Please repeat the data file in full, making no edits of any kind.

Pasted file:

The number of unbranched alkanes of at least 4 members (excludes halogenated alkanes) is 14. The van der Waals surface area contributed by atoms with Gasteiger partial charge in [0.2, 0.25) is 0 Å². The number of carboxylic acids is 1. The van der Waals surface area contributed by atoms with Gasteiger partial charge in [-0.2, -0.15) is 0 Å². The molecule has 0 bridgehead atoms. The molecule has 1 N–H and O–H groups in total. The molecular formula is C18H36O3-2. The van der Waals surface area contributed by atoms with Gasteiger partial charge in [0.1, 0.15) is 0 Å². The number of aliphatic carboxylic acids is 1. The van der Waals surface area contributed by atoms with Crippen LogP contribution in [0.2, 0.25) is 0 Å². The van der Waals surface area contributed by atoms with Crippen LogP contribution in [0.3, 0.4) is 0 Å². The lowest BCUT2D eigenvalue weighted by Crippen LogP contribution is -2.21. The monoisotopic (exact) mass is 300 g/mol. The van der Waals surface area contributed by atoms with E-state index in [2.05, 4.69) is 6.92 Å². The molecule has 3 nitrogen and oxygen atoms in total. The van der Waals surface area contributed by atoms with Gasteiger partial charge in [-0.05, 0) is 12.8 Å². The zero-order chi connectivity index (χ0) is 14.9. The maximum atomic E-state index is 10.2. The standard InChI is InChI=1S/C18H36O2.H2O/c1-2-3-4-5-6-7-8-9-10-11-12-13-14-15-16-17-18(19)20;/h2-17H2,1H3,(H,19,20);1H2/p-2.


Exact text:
The number of unbranched alkanes of at least 4 members (excludes halogenated alkanes) is 14. The van der Waals surface area contributed by atoms with Gasteiger partial charge in [0.2, 0.25) is 0 Å². The number of carboxylic acids is 1. The van der Waals surface area contributed by atoms with Gasteiger partial charge in [-0.2, -0.15) is 0 Å². The molecule has 0 bridgehead atoms. The molecule has 1 N–H and O–H groups in total. The molecular formula is C18H36O3-2. The van der Waals surface area contributed by atoms with Gasteiger partial charge in [0.1, 0.15) is 0 Å². The number of aliphatic carboxylic acids is 1. The van der Waals surface area contributed by atoms with Crippen LogP contribution in [0.2, 0.25) is 0 Å². The van der Waals surface area contributed by atoms with Crippen LogP contribution in [0.3, 0.4) is 0 Å². The lowest BCUT2D eigenvalue weighted by Crippen LogP contribution is -2.21. The monoisotopic (exact) mass is 300 g/mol. The van der Waals surface area contributed by atoms with E-state index in [2.05, 4.69) is 6.92 Å². The molecule has 3 nitrogen and oxygen atoms in total. The van der Waals surface area contributed by atoms with Gasteiger partial charge in [-0.05, 0) is 12.8 Å². The zero-order chi connectivity index (χ0) is 14.9. The maximum atomic E-state index is 10.2. The standard InChI is InChI=1S/C18H36O2.H2O/c1-2-3-4-5-6-7-8-9-10-11-12-13-14-15-16-17-18(19)20;/h2-17H2,1H3,(H,19,20);1H2/p-2.